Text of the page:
The "right" half of the political continuum in modern Europe doesn't go much farther right than our Joe Lieberman or Arlen Specter. Were they Europeans, these men would be warned against in the European media as dangerous extremists. Their supporters might be hounded on the job by socialist groups.

Beyond that "right," there is silence, dead air, till you get to the far end of the political dial, where you encounter nasty racist and xenophobic parties that have existed for years on the fringes of the far right, barely within the limits of the laws.

But a crisis has erupted, and the Chomsky/Churchill/Moore multicultural, pacifistic, social welfare bureaucracy clearly is not meeting it, and in fact is stupidly making it worse. The population cannot turn, as it can in America or Canada or Australia or even yet Britain, to a principled, mainstream right-side alternative. As a result, voting percentages for vicious fringe parties of the European right now have risen into double digits.

"In the end," Bawer writes, "Europe's enemy is not Islam, or even radical Islam. Europe's enemy is itself -- its self-destructive passivity, its softness towardtyranny, its reflexive inclination to appease, and its uncomprehending distaste for America's pride, courage, and resolve in the face of a deadly foe."

What can we do?

Damned little, but Bawer does have a few suggestions.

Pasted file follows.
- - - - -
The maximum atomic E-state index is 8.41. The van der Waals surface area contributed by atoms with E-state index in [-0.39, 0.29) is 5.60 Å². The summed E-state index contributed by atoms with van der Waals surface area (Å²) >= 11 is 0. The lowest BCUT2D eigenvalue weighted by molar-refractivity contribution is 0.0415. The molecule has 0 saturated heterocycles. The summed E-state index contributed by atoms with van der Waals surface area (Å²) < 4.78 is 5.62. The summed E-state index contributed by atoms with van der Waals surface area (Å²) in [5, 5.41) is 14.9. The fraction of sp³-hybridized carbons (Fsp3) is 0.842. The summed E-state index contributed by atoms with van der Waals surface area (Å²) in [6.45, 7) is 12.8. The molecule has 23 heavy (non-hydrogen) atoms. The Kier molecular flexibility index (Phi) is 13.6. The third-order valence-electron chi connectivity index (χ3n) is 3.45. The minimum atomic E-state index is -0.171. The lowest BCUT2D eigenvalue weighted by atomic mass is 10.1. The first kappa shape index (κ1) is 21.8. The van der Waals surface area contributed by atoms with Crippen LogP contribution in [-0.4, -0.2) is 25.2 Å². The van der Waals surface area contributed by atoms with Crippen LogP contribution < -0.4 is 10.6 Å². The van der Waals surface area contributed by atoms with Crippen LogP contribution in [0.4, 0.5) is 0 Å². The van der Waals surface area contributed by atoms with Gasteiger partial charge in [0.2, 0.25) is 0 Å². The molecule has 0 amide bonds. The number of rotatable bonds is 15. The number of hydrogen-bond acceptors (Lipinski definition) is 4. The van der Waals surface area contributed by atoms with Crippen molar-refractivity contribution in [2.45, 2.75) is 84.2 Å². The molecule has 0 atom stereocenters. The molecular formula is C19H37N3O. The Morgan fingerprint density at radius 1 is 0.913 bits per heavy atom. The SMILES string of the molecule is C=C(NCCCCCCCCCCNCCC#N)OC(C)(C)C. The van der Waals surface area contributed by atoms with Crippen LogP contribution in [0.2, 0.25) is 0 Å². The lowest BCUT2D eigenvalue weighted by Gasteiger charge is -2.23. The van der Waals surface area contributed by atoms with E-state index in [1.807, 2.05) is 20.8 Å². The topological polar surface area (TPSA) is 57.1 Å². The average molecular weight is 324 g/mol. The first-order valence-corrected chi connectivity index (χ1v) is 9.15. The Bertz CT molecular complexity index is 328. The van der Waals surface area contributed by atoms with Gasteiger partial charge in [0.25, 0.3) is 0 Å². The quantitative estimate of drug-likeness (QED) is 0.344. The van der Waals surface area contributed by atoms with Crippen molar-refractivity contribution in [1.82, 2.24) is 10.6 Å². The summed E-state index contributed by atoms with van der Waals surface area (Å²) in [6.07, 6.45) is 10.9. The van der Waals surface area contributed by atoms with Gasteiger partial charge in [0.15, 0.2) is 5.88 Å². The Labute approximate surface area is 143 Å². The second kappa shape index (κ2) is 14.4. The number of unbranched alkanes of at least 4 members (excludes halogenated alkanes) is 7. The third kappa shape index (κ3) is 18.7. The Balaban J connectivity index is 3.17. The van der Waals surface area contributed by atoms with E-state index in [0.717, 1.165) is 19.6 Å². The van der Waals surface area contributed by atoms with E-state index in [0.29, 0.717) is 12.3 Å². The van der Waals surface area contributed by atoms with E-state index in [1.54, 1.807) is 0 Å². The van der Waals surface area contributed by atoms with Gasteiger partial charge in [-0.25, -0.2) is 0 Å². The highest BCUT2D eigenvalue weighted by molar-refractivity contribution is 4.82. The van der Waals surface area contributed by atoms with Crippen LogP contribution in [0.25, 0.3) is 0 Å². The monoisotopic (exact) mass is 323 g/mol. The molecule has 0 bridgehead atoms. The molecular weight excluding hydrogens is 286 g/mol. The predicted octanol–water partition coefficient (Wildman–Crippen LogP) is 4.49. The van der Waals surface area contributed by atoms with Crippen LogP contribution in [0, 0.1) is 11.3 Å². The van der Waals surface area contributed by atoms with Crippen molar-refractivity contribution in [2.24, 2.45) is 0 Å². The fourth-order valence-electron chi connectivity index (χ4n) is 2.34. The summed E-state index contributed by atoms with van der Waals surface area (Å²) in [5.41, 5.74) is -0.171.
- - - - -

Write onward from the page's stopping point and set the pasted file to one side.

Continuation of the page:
• Revise U.S. immigration policy, which keeps out many Europeans who long to settle here. They are smart, educated, and they would be an asset to the country. They want to get out of their homelands before it is too late. As it is, they often end up in Canada or Australia or New Zealand. Our loss, their gain.

  • More support, moral and practical, for embattled Europeans who want to stay there and fight for the place, like Ayaan Hirsi Ali and Hege Storhaug.

  • Radically expanded secondary school exchange program. You can't fall into the European anti-American trap in its crudest form if you've actually seen the U.S. and spent some time here. Sure, some exchange students will grow up and hate America anyhow, or want to keep its influences out of their countries. That's fine; that's how the world works. At least if they've been here they'll have to do it honestly, by really thinking about things. And it will be that much more difficult for demagogue politicians to ride herd on Europeans if the people know a thing or two about the States. Their media sure aren't going to tell them.

Open your doors, take in an exchange student. Welcome them in. The cartoon America that is all most Europeans see is easily exposed by some time spent here among us.